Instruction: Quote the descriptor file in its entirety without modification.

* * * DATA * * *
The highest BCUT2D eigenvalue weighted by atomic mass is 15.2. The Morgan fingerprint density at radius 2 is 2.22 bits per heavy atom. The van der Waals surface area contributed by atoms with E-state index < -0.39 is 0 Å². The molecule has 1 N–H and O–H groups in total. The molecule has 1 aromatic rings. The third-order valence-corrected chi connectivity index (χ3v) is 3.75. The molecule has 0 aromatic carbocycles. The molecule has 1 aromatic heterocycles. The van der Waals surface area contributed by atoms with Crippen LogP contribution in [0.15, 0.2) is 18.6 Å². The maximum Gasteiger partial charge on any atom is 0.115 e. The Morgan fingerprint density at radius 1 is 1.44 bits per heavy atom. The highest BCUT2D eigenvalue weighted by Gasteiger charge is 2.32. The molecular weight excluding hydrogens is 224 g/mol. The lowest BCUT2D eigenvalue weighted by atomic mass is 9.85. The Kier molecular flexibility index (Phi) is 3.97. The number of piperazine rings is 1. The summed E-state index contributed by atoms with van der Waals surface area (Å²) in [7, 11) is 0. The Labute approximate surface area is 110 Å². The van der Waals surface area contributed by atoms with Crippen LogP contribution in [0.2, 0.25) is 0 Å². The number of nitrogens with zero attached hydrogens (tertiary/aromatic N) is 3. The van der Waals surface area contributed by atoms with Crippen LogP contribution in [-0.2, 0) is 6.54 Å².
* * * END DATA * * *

The highest BCUT2D eigenvalue weighted by atomic mass is 15.2. The Morgan fingerprint density at radius 2 is 2.22 bits per heavy atom. The van der Waals surface area contributed by atoms with E-state index < -0.39 is 0 Å². The molecule has 1 N–H and O–H groups in total. The molecule has 1 aromatic rings. The third-order valence-corrected chi connectivity index (χ3v) is 3.75. The molecule has 0 aromatic carbocycles. The molecule has 1 aromatic heterocycles. The van der Waals surface area contributed by atoms with Crippen LogP contribution in [0.15, 0.2) is 18.6 Å². The maximum Gasteiger partial charge on any atom is 0.115 e. The Morgan fingerprint density at radius 1 is 1.44 bits per heavy atom. The highest BCUT2D eigenvalue weighted by Gasteiger charge is 2.32. The molecular weight excluding hydrogens is 224 g/mol. The lowest BCUT2D eigenvalue weighted by atomic mass is 9.85. The Kier molecular flexibility index (Phi) is 3.97. The number of piperazine rings is 1. The summed E-state index contributed by atoms with van der Waals surface area (Å²) in [7, 11) is 0. The Labute approximate surface area is 110 Å². The van der Waals surface area contributed by atoms with Crippen LogP contribution in [0.2, 0.25) is 0 Å². The number of nitrogens with zero attached hydrogens (tertiary/aromatic N) is 3. The van der Waals surface area contributed by atoms with Crippen LogP contribution in [-0.2, 0) is 6.54 Å².